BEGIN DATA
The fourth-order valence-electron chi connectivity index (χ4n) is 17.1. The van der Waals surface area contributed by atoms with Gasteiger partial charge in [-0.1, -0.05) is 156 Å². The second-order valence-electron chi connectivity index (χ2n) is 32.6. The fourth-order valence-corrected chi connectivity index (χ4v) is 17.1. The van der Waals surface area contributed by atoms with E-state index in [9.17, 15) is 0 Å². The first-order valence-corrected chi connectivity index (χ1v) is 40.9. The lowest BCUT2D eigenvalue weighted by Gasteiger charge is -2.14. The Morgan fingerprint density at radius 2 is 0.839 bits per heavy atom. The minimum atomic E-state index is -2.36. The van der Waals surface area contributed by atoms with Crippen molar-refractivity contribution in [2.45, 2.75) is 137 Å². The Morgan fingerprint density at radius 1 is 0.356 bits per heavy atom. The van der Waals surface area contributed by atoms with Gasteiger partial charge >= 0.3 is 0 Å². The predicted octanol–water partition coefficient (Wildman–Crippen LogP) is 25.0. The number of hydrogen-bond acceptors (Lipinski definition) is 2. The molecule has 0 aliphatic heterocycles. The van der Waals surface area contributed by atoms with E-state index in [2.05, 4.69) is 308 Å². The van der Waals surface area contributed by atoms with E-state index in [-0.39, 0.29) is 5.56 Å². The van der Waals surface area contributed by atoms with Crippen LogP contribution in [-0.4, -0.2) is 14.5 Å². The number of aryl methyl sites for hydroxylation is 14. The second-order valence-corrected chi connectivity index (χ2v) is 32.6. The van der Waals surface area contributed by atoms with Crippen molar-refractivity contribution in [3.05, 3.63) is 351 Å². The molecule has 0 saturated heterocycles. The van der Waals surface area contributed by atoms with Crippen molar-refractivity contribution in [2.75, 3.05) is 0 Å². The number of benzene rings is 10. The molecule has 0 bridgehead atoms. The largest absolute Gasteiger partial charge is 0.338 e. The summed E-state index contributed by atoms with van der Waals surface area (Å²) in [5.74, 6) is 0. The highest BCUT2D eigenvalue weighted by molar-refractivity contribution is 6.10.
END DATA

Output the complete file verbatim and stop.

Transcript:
The fourth-order valence-electron chi connectivity index (χ4n) is 17.1. The van der Waals surface area contributed by atoms with Gasteiger partial charge in [-0.1, -0.05) is 156 Å². The second-order valence-electron chi connectivity index (χ2n) is 32.6. The fourth-order valence-corrected chi connectivity index (χ4v) is 17.1. The van der Waals surface area contributed by atoms with E-state index in [9.17, 15) is 0 Å². The first-order valence-corrected chi connectivity index (χ1v) is 40.9. The lowest BCUT2D eigenvalue weighted by Gasteiger charge is -2.14. The Morgan fingerprint density at radius 2 is 0.839 bits per heavy atom. The minimum atomic E-state index is -2.36. The van der Waals surface area contributed by atoms with Crippen molar-refractivity contribution in [2.45, 2.75) is 137 Å². The Morgan fingerprint density at radius 1 is 0.356 bits per heavy atom. The van der Waals surface area contributed by atoms with Gasteiger partial charge >= 0.3 is 0 Å². The predicted octanol–water partition coefficient (Wildman–Crippen LogP) is 25.0. The number of hydrogen-bond acceptors (Lipinski definition) is 2. The molecule has 0 aliphatic heterocycles. The van der Waals surface area contributed by atoms with E-state index in [2.05, 4.69) is 308 Å². The van der Waals surface area contributed by atoms with E-state index in [-0.39, 0.29) is 5.56 Å². The van der Waals surface area contributed by atoms with Crippen LogP contribution in [-0.4, -0.2) is 14.5 Å². The number of aryl methyl sites for hydroxylation is 14. The second-order valence-corrected chi connectivity index (χ2v) is 32.6. The van der Waals surface area contributed by atoms with Crippen molar-refractivity contribution in [3.05, 3.63) is 351 Å². The molecule has 0 saturated heterocycles. The van der Waals surface area contributed by atoms with Crippen molar-refractivity contribution in [2.75, 3.05) is 0 Å². The number of benzene rings is 10. The molecule has 0 bridgehead atoms. The largest absolute Gasteiger partial charge is 0.338 e. The summed E-state index contributed by atoms with van der Waals surface area (Å²) in [5.74, 6) is 0. The highest BCUT2D eigenvalue weighted by molar-refractivity contribution is 6.10.